The Documentary New Zealand Trust was set up in 2004 by Dan Shanan & Alex Lee and I have a lot of respect for what they’ve done for storytelling in New Zealand. For those who are unaware… being a factual content maker is a hard game.

For over a decade, Dan & Alex have tirelessly promoted documentary-making and provided a pathway for Kiwi storytellers to find funding & opportunities. Not just here, but abroad.

The Jewel in the organisation’s crown is the DocEdge Festival which kicks off this week!

I managed to convince Dan to spare 15 minutes (he really didn’t have) to talk about this year’s festival and the status of documentary-making in New Zealand.

Organising The DocEdge Festival:

I visited your office last week and I can see that this documentary festival is no easy task to organise?
No one ever asks us about that, because it’s mayhem, the whole period. Especially leading up to the festival, but the planning starts as soon as the festival finishes, so it’s a whole year of planning.

We have a different team every year and we rely heavily on volunteers, so the trick is to make sure everybody understands their role, but at the same time work really well as a team.

It’s a challenge, but also a pleasure to find people who share our drive and passion for documentaries.

The first event was in 2005, tell me about how things have changed behind the scenes.
If we think back to the first festival, Alex Lee and I felt like pioneers at the time, we created something from nothing and we didn’t know if it was going to work or not.

It was quite scary also. We were doing it on the side of our main jobs, so it took a while for us to get it in a position where it was sustainable.

As we work year-to-year, we sometimes forget to stop, look back and see what we have achieved and be proud.

When you consider the decreasing presence of well-made documentaries on our television screens today, I think the festival is a hugely important gateway for New Zealanders to see the work of local and international independent filmmakers.

“When I see the audience engage with the films & their makers and see them embrace & support their work, it is hugely satisfying.”

Making a documentary can often be a difficult, long journey. To see a collection of them come together in a festival like this, with the people who made them. It must be a hugely rewarding experience?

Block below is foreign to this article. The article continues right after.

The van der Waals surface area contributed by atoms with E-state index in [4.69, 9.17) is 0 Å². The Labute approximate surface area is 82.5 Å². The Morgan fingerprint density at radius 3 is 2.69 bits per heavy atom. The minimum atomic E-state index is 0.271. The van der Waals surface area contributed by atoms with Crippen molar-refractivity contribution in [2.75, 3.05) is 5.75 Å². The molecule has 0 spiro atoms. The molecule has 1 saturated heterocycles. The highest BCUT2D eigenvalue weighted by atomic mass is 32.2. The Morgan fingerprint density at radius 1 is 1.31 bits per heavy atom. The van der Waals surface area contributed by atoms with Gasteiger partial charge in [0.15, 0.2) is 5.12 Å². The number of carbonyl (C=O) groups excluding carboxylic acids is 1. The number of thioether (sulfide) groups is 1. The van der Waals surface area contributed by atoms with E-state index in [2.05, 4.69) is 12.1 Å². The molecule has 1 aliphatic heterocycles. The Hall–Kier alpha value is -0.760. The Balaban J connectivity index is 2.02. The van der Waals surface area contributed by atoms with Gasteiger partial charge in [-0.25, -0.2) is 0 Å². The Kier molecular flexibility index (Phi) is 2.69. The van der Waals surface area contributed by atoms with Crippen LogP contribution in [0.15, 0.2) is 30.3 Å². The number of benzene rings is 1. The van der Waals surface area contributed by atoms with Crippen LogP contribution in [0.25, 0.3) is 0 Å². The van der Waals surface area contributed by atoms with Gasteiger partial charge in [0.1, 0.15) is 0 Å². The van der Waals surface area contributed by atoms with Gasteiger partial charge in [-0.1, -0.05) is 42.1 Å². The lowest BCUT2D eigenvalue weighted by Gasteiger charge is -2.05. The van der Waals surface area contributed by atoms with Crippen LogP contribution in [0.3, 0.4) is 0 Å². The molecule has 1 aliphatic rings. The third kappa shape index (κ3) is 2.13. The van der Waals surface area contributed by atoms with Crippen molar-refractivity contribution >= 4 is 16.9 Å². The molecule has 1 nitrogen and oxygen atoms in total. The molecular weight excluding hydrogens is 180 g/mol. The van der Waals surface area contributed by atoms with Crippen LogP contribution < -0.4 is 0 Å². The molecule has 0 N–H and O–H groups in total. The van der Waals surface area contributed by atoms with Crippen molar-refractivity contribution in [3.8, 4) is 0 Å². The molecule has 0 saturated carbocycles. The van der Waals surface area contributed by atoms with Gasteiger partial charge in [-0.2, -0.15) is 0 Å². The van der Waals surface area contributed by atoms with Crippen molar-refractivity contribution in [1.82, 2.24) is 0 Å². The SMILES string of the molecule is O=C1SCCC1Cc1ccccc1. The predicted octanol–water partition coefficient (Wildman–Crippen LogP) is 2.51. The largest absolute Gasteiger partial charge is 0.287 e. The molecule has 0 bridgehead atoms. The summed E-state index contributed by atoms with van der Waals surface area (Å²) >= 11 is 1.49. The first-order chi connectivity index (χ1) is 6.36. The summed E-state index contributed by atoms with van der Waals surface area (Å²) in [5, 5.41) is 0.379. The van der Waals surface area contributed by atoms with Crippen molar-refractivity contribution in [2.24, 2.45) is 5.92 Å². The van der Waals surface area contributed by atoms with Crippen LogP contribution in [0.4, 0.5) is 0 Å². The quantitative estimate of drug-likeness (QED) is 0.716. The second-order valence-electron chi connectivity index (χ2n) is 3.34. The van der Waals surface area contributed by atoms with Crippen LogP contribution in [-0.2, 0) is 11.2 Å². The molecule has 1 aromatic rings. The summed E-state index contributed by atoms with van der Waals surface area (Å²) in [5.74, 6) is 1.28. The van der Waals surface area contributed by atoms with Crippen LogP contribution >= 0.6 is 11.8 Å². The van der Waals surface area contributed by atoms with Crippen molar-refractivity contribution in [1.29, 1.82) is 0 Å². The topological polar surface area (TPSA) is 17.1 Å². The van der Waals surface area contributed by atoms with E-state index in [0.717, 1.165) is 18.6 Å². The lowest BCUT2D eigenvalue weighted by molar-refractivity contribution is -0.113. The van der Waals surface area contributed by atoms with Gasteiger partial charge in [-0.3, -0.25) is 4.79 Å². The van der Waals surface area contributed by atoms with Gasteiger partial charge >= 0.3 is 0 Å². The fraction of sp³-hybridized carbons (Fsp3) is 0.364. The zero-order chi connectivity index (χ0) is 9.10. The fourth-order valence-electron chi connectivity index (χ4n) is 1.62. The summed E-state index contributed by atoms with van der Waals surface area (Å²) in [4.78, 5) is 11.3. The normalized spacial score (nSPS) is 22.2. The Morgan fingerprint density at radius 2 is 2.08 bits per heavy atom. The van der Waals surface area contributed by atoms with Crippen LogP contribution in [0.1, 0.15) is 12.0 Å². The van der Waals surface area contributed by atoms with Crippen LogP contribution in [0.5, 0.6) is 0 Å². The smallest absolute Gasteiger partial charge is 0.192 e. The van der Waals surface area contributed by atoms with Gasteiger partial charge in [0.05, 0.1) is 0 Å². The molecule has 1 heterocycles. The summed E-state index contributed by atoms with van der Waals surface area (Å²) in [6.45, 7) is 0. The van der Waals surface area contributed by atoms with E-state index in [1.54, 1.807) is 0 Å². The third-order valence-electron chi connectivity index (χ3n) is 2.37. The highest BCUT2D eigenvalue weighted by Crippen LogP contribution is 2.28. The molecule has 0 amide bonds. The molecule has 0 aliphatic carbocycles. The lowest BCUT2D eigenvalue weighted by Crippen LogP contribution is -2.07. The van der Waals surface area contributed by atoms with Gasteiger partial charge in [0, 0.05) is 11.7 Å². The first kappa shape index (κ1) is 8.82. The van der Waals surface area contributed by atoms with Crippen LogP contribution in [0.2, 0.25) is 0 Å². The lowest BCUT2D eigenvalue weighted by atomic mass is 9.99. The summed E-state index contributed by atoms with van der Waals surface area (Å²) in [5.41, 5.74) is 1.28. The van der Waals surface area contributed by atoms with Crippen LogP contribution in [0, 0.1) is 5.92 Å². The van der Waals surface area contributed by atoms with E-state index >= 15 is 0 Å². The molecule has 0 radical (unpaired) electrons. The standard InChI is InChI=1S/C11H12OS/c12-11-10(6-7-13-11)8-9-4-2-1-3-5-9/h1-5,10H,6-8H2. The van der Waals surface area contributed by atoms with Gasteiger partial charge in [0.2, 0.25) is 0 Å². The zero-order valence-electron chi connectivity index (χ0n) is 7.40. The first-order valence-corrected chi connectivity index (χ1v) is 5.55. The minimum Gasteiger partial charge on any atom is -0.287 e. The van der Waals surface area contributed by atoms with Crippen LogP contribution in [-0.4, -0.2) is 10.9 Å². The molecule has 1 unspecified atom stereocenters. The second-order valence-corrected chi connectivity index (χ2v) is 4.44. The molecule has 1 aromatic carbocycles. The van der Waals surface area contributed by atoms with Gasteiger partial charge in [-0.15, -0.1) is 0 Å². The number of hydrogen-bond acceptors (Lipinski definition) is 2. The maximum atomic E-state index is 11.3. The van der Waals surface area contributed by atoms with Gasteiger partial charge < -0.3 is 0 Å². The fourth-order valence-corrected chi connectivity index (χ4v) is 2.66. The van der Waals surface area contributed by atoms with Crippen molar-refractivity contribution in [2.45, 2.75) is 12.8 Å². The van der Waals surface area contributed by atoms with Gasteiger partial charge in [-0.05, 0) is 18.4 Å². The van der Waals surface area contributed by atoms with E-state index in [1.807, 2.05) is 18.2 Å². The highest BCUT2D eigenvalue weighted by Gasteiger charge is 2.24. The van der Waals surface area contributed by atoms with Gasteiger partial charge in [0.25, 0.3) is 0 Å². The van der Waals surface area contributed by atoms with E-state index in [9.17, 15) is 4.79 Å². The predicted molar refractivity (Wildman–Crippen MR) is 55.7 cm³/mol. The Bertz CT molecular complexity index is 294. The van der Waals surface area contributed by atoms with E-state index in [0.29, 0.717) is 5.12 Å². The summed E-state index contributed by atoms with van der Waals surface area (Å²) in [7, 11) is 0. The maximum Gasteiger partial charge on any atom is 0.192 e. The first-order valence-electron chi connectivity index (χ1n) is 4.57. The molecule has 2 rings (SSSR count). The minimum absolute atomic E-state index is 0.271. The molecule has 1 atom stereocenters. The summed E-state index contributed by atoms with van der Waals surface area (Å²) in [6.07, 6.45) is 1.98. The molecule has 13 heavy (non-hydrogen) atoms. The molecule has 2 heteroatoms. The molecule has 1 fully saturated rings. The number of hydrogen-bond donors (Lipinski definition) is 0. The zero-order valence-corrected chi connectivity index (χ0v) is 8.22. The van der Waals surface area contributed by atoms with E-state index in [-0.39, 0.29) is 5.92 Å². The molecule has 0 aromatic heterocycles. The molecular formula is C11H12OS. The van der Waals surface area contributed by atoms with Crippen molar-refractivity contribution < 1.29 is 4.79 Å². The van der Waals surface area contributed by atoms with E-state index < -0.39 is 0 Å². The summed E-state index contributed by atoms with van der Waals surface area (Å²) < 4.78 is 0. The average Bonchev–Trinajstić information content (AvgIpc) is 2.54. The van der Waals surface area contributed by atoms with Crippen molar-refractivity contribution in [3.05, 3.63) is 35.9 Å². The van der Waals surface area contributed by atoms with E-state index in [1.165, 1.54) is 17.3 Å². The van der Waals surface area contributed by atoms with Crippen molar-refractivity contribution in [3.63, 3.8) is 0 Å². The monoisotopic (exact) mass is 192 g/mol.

When I see the audience engage with the films & their makers and see them embrace & support their work, it is hugely satisfying.

People make documentaries for people to watch. Not for themselves. Not for their friends.

You make a film because you want as many people to see it as possible and be affected by it and that is what the festival provides. It’s a payoff for us to see that. It reminds us why we do this.

Surviving As A New Zealand Documentary Maker:

For creative storytellers, we’re living in a time of change, aren’t we? On one hand, technology is making it easier for us to create stories….but on the other, there seems to be less desire for broadcasters to fund & air traditional documentaries. How do documentary-makers survive in the future?
I think it’s been a challenge for storytellers to survive for many years now. In the past, one-off documentaries were so popular on mainstream television and the film commission hardly supported documentaries at all. Now it’s the opposite.

Things have always changed and I don’t think there’s any answer, we just have to keep adapting.

My advice is to be open to changing the format of your story & have more than one idea.

Often when you pitch something to a commissioner, they will ask “what else do you have?” and you never know which one they might like.

“For a person who enjoys storytelling, there is nothing more satisfying than that.”

For me personally, I see our attention spans getting shorter. Instead of watching one long story, we’re watching 20 x thirty-second clips on Facebook. Are we as storytellers going to have to start looking at the format of our content and where we show it?
I agree, the landscape is changing, but I think they are different experiences and we need to work on our strengths.

The hunger for quick satisfaction with social media clips etc… that fills a certain purpose, but what DocEdge provides is long-form, in-depth, quality films that we don’t see in the landscape of those platforms.

Without film festivals, you miss the opportunity to come in, sit down and experience really well-made, independent films that are not available elsewhere.

For a person who enjoys storytelling, there is nothing more satisfying than that.

DocEdge Festival 2017:

Tell me about this year’s festival? What are you excited about? Why should people come along?
Aside from enjoying an incredible selection of well-made, thought-provoking independent films. Come down and support local and international documentary filmmakers. You will find it hard to see these films anywhere else.

We also have over 30 international guests and we would encourage you to come down and engage with some of the filmmakers and network.

This is your industry, these are the people who are making the best films. We’d love to see you down here enjoying the festival with us.

Festival Details:

The DocEdge Festival starts this week! I’d tell you all about it, but in an incredible feat of ingenuity, someone has made a website:

Find the films you like! Buy some tickets! See you there!